Column: Proposed reconciliation bill would raise electricity bills and lower grid reliability
- Sep 24, 2021 4:53 pm GMT
Buried inside the massive
That's assuming the electricity keeps flowing under a plan that calls for the drastic goal of eliminating nearly all fossil fuel-based electricity, including natural gas and coal, by 2030.
Its future is uncertain in the
And given the goal is to shut down the entire domestic coal industry, let alone phase out the gas industry, it's also not a surprise that the
But other stakeholders, representing publicly-owned utilities and small, rural coops, are also against this radical plan they fear could either leave their ratepayers holding the bag, huddling in the dark - or both.
That's particularly true in the 44 states that rely on fossil fuels for 25% or more of their electricity. Collectively these fossil fuels provided 60% of the nation's power generation last year.
"All the costs incurred by our members are passed along to their customers," APPA President
Many organizations, like the
For all the talk of wind and solar, wood burning actually accounts for a greater part of the energy matrix than solar.
Wind is the majority, at 26%, but that's inside of a pie chart consisting of all renewables, which account for only 12% of
Meanwhile, coal has certainly declined from where it once was, currently close to 25% and shrinking. America is well along the path to cleaner electricity without the costly and risky Clean Electricity Performance Program.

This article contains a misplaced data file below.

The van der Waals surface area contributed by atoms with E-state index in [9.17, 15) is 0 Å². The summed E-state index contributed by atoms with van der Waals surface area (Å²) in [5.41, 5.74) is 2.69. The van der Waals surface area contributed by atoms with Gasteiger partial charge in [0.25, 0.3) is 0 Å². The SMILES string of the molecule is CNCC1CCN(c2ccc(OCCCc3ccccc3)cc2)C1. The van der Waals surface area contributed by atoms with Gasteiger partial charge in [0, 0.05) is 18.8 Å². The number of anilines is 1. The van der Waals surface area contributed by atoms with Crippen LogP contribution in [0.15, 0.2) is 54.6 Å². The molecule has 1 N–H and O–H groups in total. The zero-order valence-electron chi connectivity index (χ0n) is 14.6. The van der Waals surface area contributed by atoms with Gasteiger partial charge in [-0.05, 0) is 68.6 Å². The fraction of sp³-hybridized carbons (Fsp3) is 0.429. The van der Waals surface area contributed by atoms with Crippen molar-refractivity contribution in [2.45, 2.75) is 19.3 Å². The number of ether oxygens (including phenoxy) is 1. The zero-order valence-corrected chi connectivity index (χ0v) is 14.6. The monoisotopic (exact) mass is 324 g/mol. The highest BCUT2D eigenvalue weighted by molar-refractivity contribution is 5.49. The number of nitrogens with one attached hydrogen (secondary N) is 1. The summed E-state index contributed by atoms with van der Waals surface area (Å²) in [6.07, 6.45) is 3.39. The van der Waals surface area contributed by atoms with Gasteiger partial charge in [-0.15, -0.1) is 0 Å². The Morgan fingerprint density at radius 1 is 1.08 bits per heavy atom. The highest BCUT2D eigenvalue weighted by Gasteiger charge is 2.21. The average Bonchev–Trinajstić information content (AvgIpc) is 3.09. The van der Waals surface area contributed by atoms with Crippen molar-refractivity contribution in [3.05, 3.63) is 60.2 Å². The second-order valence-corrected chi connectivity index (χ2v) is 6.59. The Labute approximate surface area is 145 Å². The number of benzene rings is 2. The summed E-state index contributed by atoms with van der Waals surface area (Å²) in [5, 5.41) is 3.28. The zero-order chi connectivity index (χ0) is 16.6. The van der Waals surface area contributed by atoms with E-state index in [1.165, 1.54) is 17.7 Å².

Reducing to zero fossil fuels is not going to happen in 10 years.
At the same time,
The vast majority of America's energy industry supports the idea of transitioning toward carbon-neutral energy. They are already doing more to achieve it than any politicians or government mandates.
What they don't support is a policy that hurts American businesses, raises costs on homeowners and makes the
You don't have to work in a coal mine to oppose that.
No discussions yet. Start a discussion below.
Get Published - Build a Following
The Energy Central Power Industry Network is based on one core idea - power industry professionals helping each other and advancing the industry by sharing and learning from each other.
If you have an experience or insight to share or have learned something from a conference or seminar, your peers and colleagues on Energy Central want to hear about it. It's also easy to share a link to an article you've liked or an industry resource that you think would be helpful.